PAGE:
Monday, 18 July 2011

Filmmaking and Me: Project Alchemy – Post Production Part One (or Fallout/Aftermath, take your pick)

Filmmaking and Me: Project Alchemy – Post Production Part One (or Fallout/Aftermath, take your pick)

I realized the other day that I hadn’t updated this blog for a while. My life has been getting in the way somewhat over the last couple of months, but that seems (at least for now) to be settling down a little bit. I thought I’d take the opportunity then to jump back in, since there are more of my tales to tell and the first few blogs made a hell of an impact on me. Off the back of them, I wrote my first original screenplay in nearly ten years. So it did the job it was intended to do. No reason then to back off now.

So. Where was I?

Ah yes, Project Alchemy – The Aftermath! No that’s not a sequel, merely what came next after the shoot wrapped. If I thought the drama was to die down a wee bit, I was very, very wrong.

I should have been happy after the film wrapped. I’d achieved what I set out to do and in the process won the heart of one of the most incredible women I’ve ever known, but I just couldn’t get over a sense of loss.
Nadia and I were a couple, yes and I was a smitten kitten to be sure, but at what cost had that come? There was still a film to be edited and tensions were still running very high in the group.

A week or so after the shoot I got a phone call from Clayton. “We’re picking you up this evening and having a meeting in Salisbury.” Riiiight, I asked, a little taken back at his insistent tone. “We need to sort out what’s going to happen to the film and we have a contract we want you to sign. “Contract” I thought, what the devil is all this about. “Okay.” I said, “Pick me up and we’ll talk.”

A few hours past and Clayton, Mark and Darren arrived to pick me up for the meeting. I was on guard though and wouldn’t get into the car until I knew what I was walking into. Foremost on my mind was this ‘contract’. So stood on the pavement outside my house and talking to Clayton through the car window, I was passed a one-page document (I still have it) outlining how the group wanted me to surrender all control and legal claim to ‘Project Alchemy’ so that the film could proceed with all creative decisions made collectively by the group. This was a coup, I thought. I stood there on the pavement reading through the document before handing it back to Clayton. “I’ll come with you and have this meeting”, I said “but I am not signing that contract.” After much tooing and throwing, we all grudgingly got in the car together and continued on to the meeting.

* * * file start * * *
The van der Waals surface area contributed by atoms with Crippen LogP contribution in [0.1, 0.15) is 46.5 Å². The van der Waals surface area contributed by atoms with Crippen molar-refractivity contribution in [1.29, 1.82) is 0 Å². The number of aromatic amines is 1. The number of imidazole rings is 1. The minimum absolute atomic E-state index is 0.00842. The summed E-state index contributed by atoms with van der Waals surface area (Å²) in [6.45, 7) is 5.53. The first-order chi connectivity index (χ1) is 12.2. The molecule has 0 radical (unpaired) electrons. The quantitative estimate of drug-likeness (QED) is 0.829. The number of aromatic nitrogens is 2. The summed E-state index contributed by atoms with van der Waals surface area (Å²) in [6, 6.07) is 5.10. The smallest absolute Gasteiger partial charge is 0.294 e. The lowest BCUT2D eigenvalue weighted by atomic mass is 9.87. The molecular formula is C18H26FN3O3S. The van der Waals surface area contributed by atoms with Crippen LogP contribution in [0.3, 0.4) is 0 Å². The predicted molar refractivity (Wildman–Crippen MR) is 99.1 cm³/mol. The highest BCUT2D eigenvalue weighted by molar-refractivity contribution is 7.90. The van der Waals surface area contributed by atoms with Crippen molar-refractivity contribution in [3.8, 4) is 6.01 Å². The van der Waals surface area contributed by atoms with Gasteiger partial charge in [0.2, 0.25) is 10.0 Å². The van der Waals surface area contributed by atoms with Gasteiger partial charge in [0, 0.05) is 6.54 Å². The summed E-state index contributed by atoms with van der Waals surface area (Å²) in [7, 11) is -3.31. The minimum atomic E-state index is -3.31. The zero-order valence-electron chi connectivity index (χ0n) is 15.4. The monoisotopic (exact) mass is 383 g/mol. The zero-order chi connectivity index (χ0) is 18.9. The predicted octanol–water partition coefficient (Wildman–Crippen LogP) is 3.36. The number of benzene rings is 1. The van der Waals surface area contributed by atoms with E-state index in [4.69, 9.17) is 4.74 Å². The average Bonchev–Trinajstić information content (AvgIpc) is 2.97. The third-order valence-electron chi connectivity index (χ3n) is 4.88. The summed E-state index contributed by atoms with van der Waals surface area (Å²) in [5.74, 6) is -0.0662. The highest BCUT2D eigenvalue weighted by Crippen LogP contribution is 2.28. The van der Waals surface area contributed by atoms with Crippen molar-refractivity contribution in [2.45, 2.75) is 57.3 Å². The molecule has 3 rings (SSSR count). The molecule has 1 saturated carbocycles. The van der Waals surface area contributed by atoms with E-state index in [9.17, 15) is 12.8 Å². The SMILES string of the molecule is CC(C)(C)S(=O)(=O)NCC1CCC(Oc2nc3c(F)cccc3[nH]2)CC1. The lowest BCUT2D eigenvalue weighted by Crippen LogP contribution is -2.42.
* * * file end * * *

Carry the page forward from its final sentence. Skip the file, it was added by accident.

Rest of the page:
The meeting was frosty, most of it coming from me, since I was the one being ‘overthrown’. Slowly, but surely things started to warm and although I was insistent that I would not sign the contract, other compromises and a ‘roadmap’ was agreed upon. Chief among this was that Clayton would cut together an offline edit and that I would take more of a back seat while the project got back on track, but that I would do the final cut. I poured my heart out at this meeting and for the first time, felt as if we could all come back from the brink and that friendships could also be put back on track. I also mapped out the next project, another short film called ‘The Spider and the Web’, which I offered up to Clayton to direct. This was about two assassins, one male, one female who embark on a passionate and violent love affair – it was an action comedy. It served to clear the air and while I was very wary of the meeting to begin with, I was very glad of it by the end. As we were leaving the meeting, Nadia called me on my mobile and instead of daggers being stared at me by the others; I got the piss ripped out of me for being under the thumb. I was grateful for the banter and it reassured me that things might be ok after all.